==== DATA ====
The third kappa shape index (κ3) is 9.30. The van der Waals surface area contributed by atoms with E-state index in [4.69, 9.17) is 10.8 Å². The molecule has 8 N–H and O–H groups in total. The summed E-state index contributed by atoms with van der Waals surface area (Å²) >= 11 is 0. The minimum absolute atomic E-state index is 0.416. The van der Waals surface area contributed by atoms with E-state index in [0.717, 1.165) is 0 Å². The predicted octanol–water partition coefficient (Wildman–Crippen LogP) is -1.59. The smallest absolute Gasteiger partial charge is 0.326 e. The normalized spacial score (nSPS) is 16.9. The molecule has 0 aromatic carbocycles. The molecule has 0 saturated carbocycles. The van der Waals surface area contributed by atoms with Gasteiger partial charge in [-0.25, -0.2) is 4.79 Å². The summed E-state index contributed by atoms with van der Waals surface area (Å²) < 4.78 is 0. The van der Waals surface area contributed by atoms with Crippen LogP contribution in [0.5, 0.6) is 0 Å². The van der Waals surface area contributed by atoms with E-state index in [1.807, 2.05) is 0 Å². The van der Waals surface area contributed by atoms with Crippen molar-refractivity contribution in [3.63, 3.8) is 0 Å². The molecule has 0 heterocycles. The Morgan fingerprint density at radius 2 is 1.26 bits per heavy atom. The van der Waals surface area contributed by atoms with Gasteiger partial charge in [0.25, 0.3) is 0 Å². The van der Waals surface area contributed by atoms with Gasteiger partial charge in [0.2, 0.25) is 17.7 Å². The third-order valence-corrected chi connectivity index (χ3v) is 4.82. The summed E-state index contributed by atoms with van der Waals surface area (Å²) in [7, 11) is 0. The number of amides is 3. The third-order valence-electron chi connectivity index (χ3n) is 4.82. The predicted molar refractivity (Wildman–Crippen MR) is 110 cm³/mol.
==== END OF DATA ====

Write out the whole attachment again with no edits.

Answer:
The third kappa shape index (κ3) is 9.30. The van der Waals surface area contributed by atoms with E-state index in [4.69, 9.17) is 10.8 Å². The molecule has 8 N–H and O–H groups in total. The summed E-state index contributed by atoms with van der Waals surface area (Å²) >= 11 is 0. The minimum absolute atomic E-state index is 0.416. The van der Waals surface area contributed by atoms with E-state index in [0.717, 1.165) is 0 Å². The predicted octanol–water partition coefficient (Wildman–Crippen LogP) is -1.59. The smallest absolute Gasteiger partial charge is 0.326 e. The normalized spacial score (nSPS) is 16.9. The molecule has 0 aromatic carbocycles. The molecule has 0 saturated carbocycles. The van der Waals surface area contributed by atoms with Gasteiger partial charge in [-0.25, -0.2) is 4.79 Å². The summed E-state index contributed by atoms with van der Waals surface area (Å²) < 4.78 is 0. The van der Waals surface area contributed by atoms with Crippen LogP contribution in [0.5, 0.6) is 0 Å². The van der Waals surface area contributed by atoms with E-state index in [1.807, 2.05) is 0 Å². The van der Waals surface area contributed by atoms with Crippen molar-refractivity contribution in [3.63, 3.8) is 0 Å². The molecule has 0 heterocycles. The Morgan fingerprint density at radius 2 is 1.26 bits per heavy atom. The van der Waals surface area contributed by atoms with Gasteiger partial charge in [0.25, 0.3) is 0 Å². The van der Waals surface area contributed by atoms with Gasteiger partial charge in [0.2, 0.25) is 17.7 Å². The third-order valence-corrected chi connectivity index (χ3v) is 4.82. The summed E-state index contributed by atoms with van der Waals surface area (Å²) in [7, 11) is 0. The number of amides is 3. The third-order valence-electron chi connectivity index (χ3n) is 4.82. The predicted molar refractivity (Wildman–Crippen MR) is 110 cm³/mol.